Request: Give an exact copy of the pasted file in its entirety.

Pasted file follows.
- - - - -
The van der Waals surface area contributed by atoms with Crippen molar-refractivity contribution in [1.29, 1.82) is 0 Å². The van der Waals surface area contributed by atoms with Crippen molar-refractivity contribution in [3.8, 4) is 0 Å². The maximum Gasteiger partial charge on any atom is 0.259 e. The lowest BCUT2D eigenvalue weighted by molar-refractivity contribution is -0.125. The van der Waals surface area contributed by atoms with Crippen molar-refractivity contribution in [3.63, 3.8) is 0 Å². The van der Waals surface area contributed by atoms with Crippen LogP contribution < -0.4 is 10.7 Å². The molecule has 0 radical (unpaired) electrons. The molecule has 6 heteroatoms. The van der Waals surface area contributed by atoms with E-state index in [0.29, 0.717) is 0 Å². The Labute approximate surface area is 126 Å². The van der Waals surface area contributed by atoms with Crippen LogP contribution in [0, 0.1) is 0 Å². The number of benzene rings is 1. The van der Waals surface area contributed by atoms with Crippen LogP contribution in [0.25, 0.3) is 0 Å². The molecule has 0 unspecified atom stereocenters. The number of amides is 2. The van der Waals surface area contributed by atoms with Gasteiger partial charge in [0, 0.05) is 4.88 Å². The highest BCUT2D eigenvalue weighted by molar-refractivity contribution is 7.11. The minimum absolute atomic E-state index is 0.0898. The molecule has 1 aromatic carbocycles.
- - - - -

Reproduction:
The van der Waals surface area contributed by atoms with Crippen molar-refractivity contribution in [1.29, 1.82) is 0 Å². The van der Waals surface area contributed by atoms with Crippen molar-refractivity contribution in [3.8, 4) is 0 Å². The maximum Gasteiger partial charge on any atom is 0.259 e. The lowest BCUT2D eigenvalue weighted by molar-refractivity contribution is -0.125. The van der Waals surface area contributed by atoms with Crippen molar-refractivity contribution in [3.63, 3.8) is 0 Å². The van der Waals surface area contributed by atoms with Crippen LogP contribution < -0.4 is 10.7 Å². The molecule has 0 radical (unpaired) electrons. The molecule has 6 heteroatoms. The van der Waals surface area contributed by atoms with E-state index in [0.29, 0.717) is 0 Å². The Labute approximate surface area is 126 Å². The van der Waals surface area contributed by atoms with Crippen LogP contribution in [0, 0.1) is 0 Å². The number of benzene rings is 1. The van der Waals surface area contributed by atoms with Crippen LogP contribution in [0.25, 0.3) is 0 Å². The molecule has 0 unspecified atom stereocenters. The number of amides is 2. The van der Waals surface area contributed by atoms with Gasteiger partial charge in [0, 0.05) is 4.88 Å². The highest BCUT2D eigenvalue weighted by molar-refractivity contribution is 7.11. The minimum absolute atomic E-state index is 0.0898. The molecule has 1 aromatic carbocycles.